Food is one of the more resilient sectors, with the essential nature of many purchases meaning demand can be relatively inelastic. However, it would be a naïve or hopelessly optimistic chief executive that believes his products are insulated from the inflationary pressure seen across markets. Already, there are signs of private label making inroads in brand-centric markets like the US. Data is showing consumers are switching to lower-priced products within certain categories, with those moves notably evident in areas including snacks, confectionery and frozen food, according to research by McKinsey in selected European markets.
In the UK, the latest data from Kantar shows Aldi breathing down the neck of Morrisons, the fourth-largest grocer in the country by market share. As UK consumers make changes to what they spend as inflation bites, Aldi and fellow cut-price retailer Lidl gained 1.8% of grocery sales during the 12 weeks to 7 August, “representing a GBP2.3bn annual shift in spending towards the discounters”, Kantar said last week.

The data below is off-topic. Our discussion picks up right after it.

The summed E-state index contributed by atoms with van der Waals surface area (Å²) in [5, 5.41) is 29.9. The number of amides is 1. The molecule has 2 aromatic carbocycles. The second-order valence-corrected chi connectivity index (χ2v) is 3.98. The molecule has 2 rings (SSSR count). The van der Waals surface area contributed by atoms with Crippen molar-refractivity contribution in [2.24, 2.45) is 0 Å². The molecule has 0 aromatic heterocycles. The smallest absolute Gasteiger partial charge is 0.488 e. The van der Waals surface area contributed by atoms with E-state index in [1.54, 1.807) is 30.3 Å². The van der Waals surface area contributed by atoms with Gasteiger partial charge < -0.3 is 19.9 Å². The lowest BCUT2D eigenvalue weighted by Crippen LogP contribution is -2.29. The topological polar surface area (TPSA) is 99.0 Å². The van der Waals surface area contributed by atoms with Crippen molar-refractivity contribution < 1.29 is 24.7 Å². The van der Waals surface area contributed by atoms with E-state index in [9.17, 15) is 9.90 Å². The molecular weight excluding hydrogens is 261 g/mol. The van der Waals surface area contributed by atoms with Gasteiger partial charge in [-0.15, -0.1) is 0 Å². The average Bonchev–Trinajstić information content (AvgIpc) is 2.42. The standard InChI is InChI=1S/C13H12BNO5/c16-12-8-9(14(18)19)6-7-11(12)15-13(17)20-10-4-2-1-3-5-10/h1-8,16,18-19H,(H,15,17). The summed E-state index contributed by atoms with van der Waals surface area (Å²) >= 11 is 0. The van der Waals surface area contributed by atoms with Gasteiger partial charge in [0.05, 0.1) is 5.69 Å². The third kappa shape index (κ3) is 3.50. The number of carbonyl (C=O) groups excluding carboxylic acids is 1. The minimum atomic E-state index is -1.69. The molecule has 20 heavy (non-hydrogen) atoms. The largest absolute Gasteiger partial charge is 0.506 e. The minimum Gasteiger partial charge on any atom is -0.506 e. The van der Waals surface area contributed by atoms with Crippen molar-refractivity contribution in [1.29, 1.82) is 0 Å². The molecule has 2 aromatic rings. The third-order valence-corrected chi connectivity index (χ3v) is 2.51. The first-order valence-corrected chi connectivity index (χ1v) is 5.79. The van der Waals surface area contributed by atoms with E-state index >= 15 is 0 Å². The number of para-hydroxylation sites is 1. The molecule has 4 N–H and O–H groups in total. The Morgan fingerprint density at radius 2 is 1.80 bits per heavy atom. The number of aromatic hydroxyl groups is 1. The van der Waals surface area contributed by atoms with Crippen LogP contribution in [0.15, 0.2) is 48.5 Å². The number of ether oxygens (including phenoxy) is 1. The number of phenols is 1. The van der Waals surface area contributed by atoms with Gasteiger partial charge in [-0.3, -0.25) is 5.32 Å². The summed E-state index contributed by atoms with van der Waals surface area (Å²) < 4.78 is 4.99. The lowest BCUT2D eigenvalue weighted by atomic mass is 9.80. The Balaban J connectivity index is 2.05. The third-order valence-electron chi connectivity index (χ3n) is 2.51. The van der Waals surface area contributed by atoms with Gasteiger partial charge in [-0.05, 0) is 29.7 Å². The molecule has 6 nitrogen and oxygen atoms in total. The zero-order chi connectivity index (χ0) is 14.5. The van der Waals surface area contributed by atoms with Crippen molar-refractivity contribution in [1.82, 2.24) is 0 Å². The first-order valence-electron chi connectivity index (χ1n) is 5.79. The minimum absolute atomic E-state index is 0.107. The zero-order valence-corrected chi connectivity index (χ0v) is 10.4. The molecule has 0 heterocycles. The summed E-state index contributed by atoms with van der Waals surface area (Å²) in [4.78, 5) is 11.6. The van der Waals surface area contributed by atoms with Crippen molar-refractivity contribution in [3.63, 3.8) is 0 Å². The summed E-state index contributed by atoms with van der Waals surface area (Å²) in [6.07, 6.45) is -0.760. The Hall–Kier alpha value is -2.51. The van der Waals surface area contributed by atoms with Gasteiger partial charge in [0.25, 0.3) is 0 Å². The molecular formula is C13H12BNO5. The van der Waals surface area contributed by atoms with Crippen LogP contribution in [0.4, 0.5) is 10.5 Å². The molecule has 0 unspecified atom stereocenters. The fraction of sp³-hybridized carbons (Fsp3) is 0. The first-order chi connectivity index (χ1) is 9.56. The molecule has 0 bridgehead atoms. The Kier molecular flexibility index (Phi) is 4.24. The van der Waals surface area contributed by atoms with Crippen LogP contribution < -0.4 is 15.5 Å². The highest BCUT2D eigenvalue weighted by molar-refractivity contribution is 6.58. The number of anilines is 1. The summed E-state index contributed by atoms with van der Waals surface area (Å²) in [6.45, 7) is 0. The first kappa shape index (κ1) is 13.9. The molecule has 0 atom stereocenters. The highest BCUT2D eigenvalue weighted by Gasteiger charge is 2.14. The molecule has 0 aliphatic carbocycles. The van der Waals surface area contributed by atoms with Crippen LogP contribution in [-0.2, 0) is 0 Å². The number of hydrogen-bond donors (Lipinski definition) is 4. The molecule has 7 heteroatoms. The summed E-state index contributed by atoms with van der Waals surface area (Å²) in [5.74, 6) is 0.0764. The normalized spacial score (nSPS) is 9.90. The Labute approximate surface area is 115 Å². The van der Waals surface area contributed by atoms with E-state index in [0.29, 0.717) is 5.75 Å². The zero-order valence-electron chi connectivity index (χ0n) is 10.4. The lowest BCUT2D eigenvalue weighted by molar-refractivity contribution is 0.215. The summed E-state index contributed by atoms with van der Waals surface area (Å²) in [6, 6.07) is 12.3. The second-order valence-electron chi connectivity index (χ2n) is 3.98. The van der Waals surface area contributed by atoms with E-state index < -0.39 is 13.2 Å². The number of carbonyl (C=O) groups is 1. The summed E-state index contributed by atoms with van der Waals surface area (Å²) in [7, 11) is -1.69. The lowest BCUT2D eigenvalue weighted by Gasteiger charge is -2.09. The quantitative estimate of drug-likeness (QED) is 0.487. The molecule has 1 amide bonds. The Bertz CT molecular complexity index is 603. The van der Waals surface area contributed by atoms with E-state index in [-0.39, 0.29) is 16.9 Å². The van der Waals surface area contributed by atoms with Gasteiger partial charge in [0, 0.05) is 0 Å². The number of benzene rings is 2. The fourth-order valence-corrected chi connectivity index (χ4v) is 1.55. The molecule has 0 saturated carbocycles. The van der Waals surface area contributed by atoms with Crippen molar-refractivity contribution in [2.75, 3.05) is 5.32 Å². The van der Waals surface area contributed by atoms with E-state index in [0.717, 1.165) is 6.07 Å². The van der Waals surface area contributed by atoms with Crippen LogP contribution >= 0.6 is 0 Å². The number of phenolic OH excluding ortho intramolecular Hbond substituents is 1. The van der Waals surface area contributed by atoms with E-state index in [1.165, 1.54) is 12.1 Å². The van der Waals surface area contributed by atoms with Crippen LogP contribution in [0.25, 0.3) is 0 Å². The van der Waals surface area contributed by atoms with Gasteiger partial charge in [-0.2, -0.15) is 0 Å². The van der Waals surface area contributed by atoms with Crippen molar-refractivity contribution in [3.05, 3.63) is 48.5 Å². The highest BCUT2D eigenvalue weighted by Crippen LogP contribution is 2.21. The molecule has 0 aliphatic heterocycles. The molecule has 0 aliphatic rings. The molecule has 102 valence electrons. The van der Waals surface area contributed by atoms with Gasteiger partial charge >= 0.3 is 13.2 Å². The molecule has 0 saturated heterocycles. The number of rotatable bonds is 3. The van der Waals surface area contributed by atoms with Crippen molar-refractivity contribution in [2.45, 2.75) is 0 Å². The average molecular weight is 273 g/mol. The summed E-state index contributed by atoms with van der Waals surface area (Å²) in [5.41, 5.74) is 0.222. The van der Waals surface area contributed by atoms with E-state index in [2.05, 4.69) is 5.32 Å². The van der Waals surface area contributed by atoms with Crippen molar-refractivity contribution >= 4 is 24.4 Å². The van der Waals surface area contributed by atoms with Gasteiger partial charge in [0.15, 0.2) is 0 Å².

On a global basis, a recent survey conducted GlobalData shows 84% of consumers are concerned about the impact of inflation. The group says “non-essential or indulgence categories” in the FMCG sector will be directly impacted. In food, it points to snacks and confectionery, where it forecasts volumes will fall between 2021 and 2024 “as consumers start switching away from indulgence categories”.
In its new report, GlobalData points to evidence of this consumer move away from “non-essentials” already happening in the US. Chocolate and confectionery again appear to be areas hardest hit Stateside, although GlobalData’s recent surveys also show a decline in the number of consumers stating they are spending “a high amount” on ice cream and in savoury snacks.